China's Ministry of Health announced on Tuesday that from now on, Chinese patients would be given priority access to organ transplants over foreigners. This announcement, made on June 26, came as an addition to existing human organ transplant regulation which came into vigor on May 1.
The announcement, issued on the ministry's website on Tuesday, also bans all domestic medical institutions from carrying out organ transplant on foreigners under the name of medical tourists, and further forbids medical staff from circumventing this hindrance by performing the surgery in another country.
Hospitals and medical institutions must report foreign applications to provincial health administrations, which will in turn pass them on to the ministry for approval without which no organ transplant should be performed.
The regulation also spells out that priority in organ transplants must be given to Chinese citizens, including permanent residents from Hong Kong, Macao and Taiwan. However, residents from the last three regions must provide reports in advance before the transplant can be given the go-ahead.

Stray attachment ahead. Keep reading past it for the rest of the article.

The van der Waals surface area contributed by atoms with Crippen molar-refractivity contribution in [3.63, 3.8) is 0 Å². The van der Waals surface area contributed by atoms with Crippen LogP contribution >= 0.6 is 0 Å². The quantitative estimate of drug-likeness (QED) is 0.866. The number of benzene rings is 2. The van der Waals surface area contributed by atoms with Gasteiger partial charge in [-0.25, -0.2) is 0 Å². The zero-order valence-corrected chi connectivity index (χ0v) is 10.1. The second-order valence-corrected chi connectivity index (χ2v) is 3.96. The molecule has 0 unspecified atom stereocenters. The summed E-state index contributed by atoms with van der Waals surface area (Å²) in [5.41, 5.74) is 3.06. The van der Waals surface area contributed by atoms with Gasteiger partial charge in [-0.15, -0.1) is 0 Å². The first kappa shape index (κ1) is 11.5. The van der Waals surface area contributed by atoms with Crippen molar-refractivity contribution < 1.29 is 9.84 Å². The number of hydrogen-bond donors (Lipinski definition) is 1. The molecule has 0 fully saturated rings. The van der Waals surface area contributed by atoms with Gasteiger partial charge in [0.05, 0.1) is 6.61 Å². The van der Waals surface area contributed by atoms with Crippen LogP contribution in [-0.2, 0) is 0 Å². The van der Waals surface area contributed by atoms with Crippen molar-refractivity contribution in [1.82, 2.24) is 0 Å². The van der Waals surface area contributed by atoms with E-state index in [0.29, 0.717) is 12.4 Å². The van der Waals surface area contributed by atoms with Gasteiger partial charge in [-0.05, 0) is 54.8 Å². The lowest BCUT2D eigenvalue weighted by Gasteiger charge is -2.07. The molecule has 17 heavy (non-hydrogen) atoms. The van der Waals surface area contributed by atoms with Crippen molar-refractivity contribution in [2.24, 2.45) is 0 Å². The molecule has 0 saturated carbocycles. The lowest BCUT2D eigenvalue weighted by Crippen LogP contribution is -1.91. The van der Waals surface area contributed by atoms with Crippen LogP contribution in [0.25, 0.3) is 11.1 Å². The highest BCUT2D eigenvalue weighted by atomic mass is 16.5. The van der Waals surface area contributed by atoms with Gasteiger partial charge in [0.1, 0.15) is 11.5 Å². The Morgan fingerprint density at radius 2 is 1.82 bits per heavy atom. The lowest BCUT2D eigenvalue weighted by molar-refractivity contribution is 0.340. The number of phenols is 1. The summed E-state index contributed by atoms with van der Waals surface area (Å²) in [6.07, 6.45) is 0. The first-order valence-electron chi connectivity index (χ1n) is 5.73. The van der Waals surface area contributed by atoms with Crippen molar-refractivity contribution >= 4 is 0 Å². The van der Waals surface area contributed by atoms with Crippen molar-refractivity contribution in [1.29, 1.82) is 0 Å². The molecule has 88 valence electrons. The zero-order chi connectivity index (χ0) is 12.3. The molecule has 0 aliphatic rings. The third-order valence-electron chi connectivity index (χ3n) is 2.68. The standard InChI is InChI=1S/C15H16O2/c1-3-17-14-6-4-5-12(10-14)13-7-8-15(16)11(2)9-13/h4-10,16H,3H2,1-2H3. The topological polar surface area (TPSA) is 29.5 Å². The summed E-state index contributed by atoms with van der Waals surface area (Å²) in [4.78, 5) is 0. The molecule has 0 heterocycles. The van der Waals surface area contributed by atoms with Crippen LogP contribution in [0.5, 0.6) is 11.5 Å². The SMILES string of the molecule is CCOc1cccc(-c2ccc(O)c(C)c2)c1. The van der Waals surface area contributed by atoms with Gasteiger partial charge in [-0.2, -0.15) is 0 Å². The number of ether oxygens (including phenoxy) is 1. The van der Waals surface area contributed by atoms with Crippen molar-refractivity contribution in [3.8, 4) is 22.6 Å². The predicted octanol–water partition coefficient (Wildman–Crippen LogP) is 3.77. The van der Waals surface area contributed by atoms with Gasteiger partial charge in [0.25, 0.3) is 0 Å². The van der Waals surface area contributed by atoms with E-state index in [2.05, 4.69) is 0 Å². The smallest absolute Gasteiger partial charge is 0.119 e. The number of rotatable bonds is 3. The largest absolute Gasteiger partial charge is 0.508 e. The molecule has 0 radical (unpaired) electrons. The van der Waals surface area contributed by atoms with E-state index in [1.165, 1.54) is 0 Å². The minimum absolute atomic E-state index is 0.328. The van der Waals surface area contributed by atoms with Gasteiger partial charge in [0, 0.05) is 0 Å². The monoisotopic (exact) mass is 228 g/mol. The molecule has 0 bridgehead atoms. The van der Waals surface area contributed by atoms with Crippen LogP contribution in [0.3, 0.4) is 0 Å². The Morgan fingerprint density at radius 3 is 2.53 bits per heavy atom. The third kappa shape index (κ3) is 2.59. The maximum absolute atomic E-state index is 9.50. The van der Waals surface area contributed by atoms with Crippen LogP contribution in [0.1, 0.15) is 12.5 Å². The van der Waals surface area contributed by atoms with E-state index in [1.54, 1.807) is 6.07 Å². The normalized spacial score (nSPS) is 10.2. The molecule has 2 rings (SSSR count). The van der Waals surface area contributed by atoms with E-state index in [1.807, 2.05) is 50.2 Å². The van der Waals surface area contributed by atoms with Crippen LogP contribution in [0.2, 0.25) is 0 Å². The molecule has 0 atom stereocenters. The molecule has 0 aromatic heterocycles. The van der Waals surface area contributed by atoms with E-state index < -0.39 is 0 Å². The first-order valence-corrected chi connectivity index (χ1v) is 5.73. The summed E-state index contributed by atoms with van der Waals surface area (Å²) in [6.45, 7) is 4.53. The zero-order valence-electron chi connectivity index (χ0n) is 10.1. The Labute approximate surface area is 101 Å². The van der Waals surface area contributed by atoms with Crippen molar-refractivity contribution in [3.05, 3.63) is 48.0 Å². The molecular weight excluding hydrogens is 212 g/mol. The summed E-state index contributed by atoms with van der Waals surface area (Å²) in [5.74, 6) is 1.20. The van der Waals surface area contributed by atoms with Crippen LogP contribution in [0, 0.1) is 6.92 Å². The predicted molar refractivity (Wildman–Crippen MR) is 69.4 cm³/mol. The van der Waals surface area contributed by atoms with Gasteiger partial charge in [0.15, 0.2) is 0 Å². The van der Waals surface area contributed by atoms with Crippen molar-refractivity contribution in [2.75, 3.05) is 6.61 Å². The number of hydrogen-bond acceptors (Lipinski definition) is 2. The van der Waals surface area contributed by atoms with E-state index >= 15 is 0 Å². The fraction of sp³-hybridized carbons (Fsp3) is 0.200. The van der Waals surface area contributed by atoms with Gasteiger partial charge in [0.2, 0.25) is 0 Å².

The announcement also issued a blanket ban on all organ transplant advertisements except for those which strictly follow medical advertisement regulation. Anyone flouting these rules will face having their license revoked and further stiff punishment.
The regulation on human organ transplant, which bans organizations and individuals from trading human organs in any form, stipulates that human organ transplants should be based upon the principle of voluntary donation and that any organ harvesting occurring without the owner's permission will be punishable by law.
Out of the 2 million people in China needing transplants each year, only 20,000 or so receive them due to a shortage of hearts, kidneys and other organs. Therefore, some hospitals that are hungry for cash have turned to providing high-paying foreigners with operations.
(China.org.cn by Huang Shan, July 3, 2007)